Monday, October 20, 2014

County chair recovering after falls, head injuries

By DOUG CARDER, Herald Senior Writer | 8/2/2013

Steve Harris remembers enough about July 10 to know he never wants to relive that day again, he said.

Harris, chairman of the Franklin County Board of Commissioners, said Friday he suffered a Grade 3 concussion, the most severe form, when he slipped and fell at his home July 10.

Steve Harris remembers enough about July 10 to know he never wants to relive that day again, he said.

Harris, chairman of the Franklin County Board of Commissioners, said Friday he suffered a Grade 3 concussion, the most severe form, when he slipped and fell at his home July 10.

Harris, Wal-Mart Logistics human resources director, was transported to Ransom Memorial Hospital, 1301 S. Main St., Ottawa, after the fall, he said.

“I don’t remember this, but they tell me I tried to get out of bed on my own at the hospital and fell and hit my head again,” Harris said. “So I suffered two [severe] concussions within a 10-hour period.”

The successive, violent blows to the head left Harris suffering from short-term memory loss, dizzy spells and problems with middle-ear imbalances, he said.

Harris was released from the hospital July 11 and has been recuperating at home, he said. He has been seeing his regular physician, a neurologist and a physical therapist in the interim as he tries to get ready to resume his daily routines.

“Dr. [John] Gollier told me the only way to treat [two major concussions] is rest and relaxation,” Harris said. “He said there is no magic medicine [to heal the brain]. The frustrating thing is the amount of time it takes.”

Harris is looking forward to returning to the county commission and his work at Wal-Mart, he said.

“Everyone has been very supportive,” Harris said Friday. “The people at Wal-Mart have been good to me — I just talked with them again today. They said to let them know if there’s anything I need.”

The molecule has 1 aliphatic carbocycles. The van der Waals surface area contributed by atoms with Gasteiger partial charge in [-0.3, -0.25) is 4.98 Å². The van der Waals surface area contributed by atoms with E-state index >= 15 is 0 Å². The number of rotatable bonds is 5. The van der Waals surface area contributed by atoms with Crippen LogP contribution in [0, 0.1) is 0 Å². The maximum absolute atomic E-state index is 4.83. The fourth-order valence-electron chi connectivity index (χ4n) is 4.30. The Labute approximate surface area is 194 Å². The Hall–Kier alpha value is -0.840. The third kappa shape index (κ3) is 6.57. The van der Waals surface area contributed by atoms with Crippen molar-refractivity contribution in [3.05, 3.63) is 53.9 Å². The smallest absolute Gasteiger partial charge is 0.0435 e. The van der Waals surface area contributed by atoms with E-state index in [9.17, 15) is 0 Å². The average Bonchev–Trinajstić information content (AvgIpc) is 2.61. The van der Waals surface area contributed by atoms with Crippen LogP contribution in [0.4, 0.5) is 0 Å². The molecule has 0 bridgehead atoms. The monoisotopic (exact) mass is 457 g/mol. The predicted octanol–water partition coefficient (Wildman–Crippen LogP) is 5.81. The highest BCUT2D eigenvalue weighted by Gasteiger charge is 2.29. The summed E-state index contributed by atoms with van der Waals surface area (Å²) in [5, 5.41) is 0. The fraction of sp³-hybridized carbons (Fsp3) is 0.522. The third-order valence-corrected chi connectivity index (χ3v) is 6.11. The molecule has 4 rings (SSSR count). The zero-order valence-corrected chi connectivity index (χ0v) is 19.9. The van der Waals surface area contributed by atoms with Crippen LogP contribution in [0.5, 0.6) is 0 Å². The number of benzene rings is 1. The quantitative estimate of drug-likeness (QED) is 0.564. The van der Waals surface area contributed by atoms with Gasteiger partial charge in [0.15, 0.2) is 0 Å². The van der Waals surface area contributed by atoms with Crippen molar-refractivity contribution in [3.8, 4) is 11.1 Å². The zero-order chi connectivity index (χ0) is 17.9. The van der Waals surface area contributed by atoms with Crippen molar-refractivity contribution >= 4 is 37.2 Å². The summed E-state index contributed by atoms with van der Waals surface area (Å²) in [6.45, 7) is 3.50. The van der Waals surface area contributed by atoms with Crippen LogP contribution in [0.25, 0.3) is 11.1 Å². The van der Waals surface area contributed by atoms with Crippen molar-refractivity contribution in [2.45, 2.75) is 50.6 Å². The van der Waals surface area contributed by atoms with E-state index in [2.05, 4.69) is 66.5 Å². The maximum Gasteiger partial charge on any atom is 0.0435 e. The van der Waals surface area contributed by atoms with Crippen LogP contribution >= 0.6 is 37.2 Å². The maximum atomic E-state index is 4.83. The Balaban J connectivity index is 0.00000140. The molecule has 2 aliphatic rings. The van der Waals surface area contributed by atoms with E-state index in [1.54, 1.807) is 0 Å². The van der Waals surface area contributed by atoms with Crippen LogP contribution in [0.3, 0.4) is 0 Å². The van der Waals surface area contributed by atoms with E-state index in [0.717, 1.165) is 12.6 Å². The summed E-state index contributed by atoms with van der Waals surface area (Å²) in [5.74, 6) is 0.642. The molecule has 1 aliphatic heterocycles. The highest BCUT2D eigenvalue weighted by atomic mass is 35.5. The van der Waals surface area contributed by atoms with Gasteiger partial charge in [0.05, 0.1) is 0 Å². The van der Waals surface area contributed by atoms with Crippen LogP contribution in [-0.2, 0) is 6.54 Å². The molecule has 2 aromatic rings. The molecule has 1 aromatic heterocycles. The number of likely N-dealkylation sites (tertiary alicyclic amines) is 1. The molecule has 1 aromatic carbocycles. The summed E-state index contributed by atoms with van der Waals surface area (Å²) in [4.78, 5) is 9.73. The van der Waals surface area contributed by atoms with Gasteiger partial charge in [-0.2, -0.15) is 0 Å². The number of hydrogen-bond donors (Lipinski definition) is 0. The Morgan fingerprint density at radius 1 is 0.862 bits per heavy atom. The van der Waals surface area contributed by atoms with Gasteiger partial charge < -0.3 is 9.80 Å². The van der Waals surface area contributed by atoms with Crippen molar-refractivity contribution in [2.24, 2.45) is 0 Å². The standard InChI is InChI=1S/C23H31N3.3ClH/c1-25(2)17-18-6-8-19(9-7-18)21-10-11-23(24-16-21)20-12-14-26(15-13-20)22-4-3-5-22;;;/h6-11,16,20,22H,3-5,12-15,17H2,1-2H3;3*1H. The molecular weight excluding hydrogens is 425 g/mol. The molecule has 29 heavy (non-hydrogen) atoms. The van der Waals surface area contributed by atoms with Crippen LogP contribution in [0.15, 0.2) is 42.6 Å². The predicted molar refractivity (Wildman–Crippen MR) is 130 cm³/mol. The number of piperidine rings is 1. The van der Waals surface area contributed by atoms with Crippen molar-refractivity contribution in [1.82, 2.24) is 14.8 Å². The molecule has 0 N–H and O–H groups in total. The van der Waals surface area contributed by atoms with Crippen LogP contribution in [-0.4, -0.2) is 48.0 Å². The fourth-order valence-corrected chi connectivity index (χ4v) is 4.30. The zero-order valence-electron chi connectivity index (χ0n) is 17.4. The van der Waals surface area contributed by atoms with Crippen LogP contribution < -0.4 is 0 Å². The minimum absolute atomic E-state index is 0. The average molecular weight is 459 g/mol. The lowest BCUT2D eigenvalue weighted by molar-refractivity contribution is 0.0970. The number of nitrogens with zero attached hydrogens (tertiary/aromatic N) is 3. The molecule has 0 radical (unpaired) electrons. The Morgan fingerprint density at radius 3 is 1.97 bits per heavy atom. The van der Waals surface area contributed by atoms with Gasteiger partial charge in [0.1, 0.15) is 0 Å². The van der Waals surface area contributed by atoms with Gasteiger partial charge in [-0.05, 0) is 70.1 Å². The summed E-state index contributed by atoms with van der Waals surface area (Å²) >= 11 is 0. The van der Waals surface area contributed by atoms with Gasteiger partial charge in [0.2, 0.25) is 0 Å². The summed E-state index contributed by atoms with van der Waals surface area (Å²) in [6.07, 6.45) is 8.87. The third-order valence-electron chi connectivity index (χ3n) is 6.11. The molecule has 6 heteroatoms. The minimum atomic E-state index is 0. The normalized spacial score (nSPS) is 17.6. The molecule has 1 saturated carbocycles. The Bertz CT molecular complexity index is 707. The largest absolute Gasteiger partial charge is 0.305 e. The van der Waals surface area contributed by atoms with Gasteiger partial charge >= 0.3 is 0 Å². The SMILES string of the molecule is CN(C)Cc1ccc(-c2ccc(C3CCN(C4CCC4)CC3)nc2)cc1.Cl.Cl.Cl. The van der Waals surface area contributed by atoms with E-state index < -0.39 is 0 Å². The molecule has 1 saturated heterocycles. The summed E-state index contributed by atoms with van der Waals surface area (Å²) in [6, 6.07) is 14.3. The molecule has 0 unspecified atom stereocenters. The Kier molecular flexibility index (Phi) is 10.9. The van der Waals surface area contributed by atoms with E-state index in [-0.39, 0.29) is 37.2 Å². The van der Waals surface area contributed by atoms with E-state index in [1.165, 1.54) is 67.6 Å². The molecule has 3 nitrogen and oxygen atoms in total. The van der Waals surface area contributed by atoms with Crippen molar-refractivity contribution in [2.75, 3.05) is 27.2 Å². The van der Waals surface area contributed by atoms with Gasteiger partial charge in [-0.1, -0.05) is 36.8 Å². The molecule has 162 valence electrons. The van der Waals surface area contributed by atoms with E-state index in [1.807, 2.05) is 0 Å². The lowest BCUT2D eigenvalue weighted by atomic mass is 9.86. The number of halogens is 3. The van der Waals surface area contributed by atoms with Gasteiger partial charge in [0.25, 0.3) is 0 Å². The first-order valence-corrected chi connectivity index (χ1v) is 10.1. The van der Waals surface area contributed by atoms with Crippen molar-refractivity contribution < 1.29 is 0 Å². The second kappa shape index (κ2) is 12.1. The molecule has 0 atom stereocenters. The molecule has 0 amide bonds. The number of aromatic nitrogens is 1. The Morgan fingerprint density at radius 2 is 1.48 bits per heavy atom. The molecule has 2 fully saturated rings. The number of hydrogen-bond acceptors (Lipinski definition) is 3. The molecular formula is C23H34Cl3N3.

Harris is hopeful he will have a better idea when he can return to work and resume his duties as chairman of the board of commissioners after his doctor’s appointment Thursday.

“I turned 58 on July 15, and friends told me that’s not a good way to spend my birthday,” Harris said. “I feel better than I did a couple of weeks ago, but I know I have a ways to go.”

Harris had to use a walker to steady himself for a week after he returned home from the hospital, he said.

“I don’t have to use the walker now, but I still use a cane to steady myself,” Harris said. “I still have some problems with vertigo, and some short-term memory loss. Doctors tell me my [short-term] memory should improve, but they won’t guarantee it. My long-term memory seems to be the same as it was.”

Colt Waymire, vice chairman of the county’s board of commissioners and who has been running the meetings in Harris’ absence, said he has talked with Harris a few times since his fall and said he seemed to be in good spirits.

“We have good, level-headed people at the county, and we’re getting our business done [despite being short a commissioner],” Waymire said.

Harris has missed several meetings since the incident in his home and said he regretted he would be unable to attend the county’s budget hearing 6:30 p.m. Monday at the County Board of Commissioners Chambers, 1418 S. Main St., Ottawa.

“I’m hoping maybe I can come back to the county commission sooner — the meetings only last about an hour, so it would not be the same as a full day at work,” he said.

Harris is appreciative of the support he has received from family, friends, colleagues and co-workers, he said.

“I’m still alive and kicking,” the former U.S. Marine said. “I just can’t kick as hard as I used to.”

comments powered by Disqus